“We believe that the 2014 growing season highlighted the unique benefits of Belepi wheat for growers – and proved its performance at a farm scale,” says Tom Nickerson of breeders agents Ebbage Seeds. “As we look towards spring sowing plans for 2015, Belepi scores four pluses for wheat growers.”
First, with CAP reform and introduction of the three crop ruling under crop diversification measures, Belepi is in a unique position that is to the grower’s advantage, as it is considered a winter wheat so far as agrochemical programmes are concerned, and as a spring wheat for crop diversification purposes.
Second, Belepi has a wide sowing window, through to the end of March, allowing time to achieve a good seedbed – for example, when following root crops where soil structure has been compromised.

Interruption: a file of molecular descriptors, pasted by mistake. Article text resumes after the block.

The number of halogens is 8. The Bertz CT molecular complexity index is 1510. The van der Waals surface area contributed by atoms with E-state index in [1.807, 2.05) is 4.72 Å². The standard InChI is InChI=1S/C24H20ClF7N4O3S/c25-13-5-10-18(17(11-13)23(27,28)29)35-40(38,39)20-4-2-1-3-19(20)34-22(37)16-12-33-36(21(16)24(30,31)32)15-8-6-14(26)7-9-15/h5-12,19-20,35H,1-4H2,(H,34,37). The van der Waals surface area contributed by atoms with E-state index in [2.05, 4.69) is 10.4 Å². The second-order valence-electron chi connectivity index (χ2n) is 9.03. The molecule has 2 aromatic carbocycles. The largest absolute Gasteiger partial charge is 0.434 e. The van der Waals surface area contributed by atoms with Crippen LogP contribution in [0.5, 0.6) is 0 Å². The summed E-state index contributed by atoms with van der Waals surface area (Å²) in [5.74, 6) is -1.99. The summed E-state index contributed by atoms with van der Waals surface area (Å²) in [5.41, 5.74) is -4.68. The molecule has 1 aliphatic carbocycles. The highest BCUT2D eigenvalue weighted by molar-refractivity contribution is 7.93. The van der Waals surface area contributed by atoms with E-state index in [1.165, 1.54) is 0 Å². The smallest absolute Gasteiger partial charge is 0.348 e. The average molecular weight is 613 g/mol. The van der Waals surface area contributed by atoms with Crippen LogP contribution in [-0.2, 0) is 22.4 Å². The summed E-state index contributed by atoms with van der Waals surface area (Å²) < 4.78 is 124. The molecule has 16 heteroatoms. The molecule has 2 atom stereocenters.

Third, BELEPI provides the opportunity to employ practical blackgrass control methods prior to drilling. BELEPI has a prostrate winter growth habit but is relatively dormant until the start of stem extension in late March. At this time it produces wide, lax leaves and develops much faster than long season winter wheat. The leafiness and speed of development out-competes weeds including blackgrass. Note that being winter dormant, increased seed rates will not aid blackgrass suppression. It is BELEPI’s competitiveness in April – growing faster and leafier – that gives the variety its excellent weed covering capability.
Fourth, Belepi is yield competitive. Comprehensive field-scale yield results from 2014 harvest based on both seed and commercial growers of BELEPI show that,in a range of growing conditions, yields have been competitive with other wheats on the farms. Yields ranged from well over 11 t/ha for the best crops, to an average of over 9 t/ ha for all the tracked crops, with drilling dates ranging from mid-October to mid-March.